On Saturday, Zelenskyy said “counteroffensive, defensive actions are taking place” without specifying whether it was the all-out counteroffensive that has long been expected after a vast infusion of Western firepower and air defense systems into Ukraine. A day earlier, Russian President Vladimir Putin asserted that the counteroffensive had started and Ukrainian forces were taking “significant losses.”

Ukrainian forces have focused on the Zaporizhzhia region and an area near the devastated Donetsk city of Bakhmut, among other locations.

Russian authorities have said their troops are largely holding their ground.

But Semyon Pegov, a prominent Russian military blogger who goes by the nickname WarGonzo, acknowledged Russian troops had withdrawn from Blahodatne, Neskuchne and Makarivka, and said Ukrainian forces were trying to push forward along the banks of the Mokri Yaly River on Monday.

Alexandet Kots, military correspondent for Russian daily Komsomolskaya Pravda, said Ukrainian forces were attempting to advance, despite heavy losses, toward the town of Staromlinovka, which sits on a strategic highway leading to the port city of Mariupol. Russian forces captured the city over a year ago, after Ukrainian forces held out for several months in a grueling and desperate defense.

Separately Monday, the Ukrainian Defense Ministry said least four civilians were killed and 16 others wounded by Russian shelling over the last 24 hours.

In Donetsk, Russian shelling hit nine towns and villages and left one civilian dead and two others wounded. Donetsk Gov. Pavlo Kyrylenko posted images of apartment buildings and a cultural center damaged by Russian strikes in the town of Avdiivka.

In Kharkiv, to the north, Russian forces pummeled several settlements with artillery, mortar and rocket fire, wounding at least three people, regional state administration chief Oleh Synehubov wrote on Telegram.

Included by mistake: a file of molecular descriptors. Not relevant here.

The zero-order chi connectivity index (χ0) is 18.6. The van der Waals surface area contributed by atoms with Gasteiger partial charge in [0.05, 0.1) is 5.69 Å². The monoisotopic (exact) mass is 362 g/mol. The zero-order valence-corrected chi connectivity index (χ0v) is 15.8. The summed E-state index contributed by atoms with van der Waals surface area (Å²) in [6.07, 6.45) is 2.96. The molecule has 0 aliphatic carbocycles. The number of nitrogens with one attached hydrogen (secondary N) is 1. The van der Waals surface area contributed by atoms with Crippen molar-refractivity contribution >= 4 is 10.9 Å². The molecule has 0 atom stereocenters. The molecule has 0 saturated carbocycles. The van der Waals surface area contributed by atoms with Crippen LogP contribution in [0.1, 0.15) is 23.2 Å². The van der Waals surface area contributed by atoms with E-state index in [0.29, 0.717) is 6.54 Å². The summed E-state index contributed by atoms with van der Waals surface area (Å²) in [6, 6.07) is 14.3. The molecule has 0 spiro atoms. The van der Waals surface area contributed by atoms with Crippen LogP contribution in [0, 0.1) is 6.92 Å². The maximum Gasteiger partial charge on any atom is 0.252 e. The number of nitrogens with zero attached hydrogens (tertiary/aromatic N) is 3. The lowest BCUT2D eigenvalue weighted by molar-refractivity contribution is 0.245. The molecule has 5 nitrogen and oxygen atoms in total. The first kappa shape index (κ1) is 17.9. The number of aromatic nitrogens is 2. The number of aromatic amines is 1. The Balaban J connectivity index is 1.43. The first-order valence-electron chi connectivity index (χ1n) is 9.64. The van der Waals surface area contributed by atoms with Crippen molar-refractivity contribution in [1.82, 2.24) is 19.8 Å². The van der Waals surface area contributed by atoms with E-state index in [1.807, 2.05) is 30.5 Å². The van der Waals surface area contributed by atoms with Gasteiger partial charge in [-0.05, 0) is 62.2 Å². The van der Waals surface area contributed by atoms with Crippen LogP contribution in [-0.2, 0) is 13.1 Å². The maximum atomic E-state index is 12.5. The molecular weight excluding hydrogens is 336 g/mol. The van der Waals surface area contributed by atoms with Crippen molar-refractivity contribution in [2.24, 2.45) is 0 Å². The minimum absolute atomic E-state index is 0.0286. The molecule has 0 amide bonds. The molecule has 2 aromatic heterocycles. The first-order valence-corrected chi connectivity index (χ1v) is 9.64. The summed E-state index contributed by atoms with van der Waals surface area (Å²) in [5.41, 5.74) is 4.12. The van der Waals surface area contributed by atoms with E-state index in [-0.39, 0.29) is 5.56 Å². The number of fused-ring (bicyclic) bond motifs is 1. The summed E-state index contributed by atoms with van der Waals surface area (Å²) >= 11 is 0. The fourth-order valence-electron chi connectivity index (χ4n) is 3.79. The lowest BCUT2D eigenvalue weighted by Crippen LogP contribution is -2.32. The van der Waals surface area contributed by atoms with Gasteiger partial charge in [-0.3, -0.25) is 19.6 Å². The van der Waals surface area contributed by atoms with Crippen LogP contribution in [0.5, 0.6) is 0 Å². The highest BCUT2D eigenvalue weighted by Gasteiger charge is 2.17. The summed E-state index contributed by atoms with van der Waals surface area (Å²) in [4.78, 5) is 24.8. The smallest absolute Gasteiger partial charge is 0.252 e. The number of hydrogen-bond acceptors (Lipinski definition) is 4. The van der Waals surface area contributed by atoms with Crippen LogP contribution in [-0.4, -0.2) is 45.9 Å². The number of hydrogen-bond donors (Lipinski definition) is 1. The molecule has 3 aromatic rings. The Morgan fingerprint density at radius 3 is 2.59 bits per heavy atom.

The reported Ukrainian advance came as authorities on both sides of the front line pressed on with rescue and relocation efforts for civilians in the Kherson region driven from their homes by flooding from the breach of the Kakhovka dam last week.

With many homes and shops submerged in polluted river water, the U.N. and other aid groups say access to fresh drinking water is crucial and that water-borne diseases pose a big risk. Thousands of people have been evacuated, though some remain.

Kherson Gov. Oleksandr Prokudin said Monday that water levels have been receding. They now average about 3 meters (nearly 10 feet) higher than normal — down from about 5 meters at the peak level last week. More than 32 towns and villages remain flooded, he said, and Russian forces have continued shelling inundated areas held by Ukraine on the river’s western bank.

On Sunday, Prokudin said three people were killed when Moscow’s troops opened fire on a boat evacuating people from Russian-occupied areas toward Ukrainian-held ones.


Associated Press writers Illia Novikov in Kyiv, Ukraine, and Yuras Karmanau in Tallinn, Estonia, contributed to this report.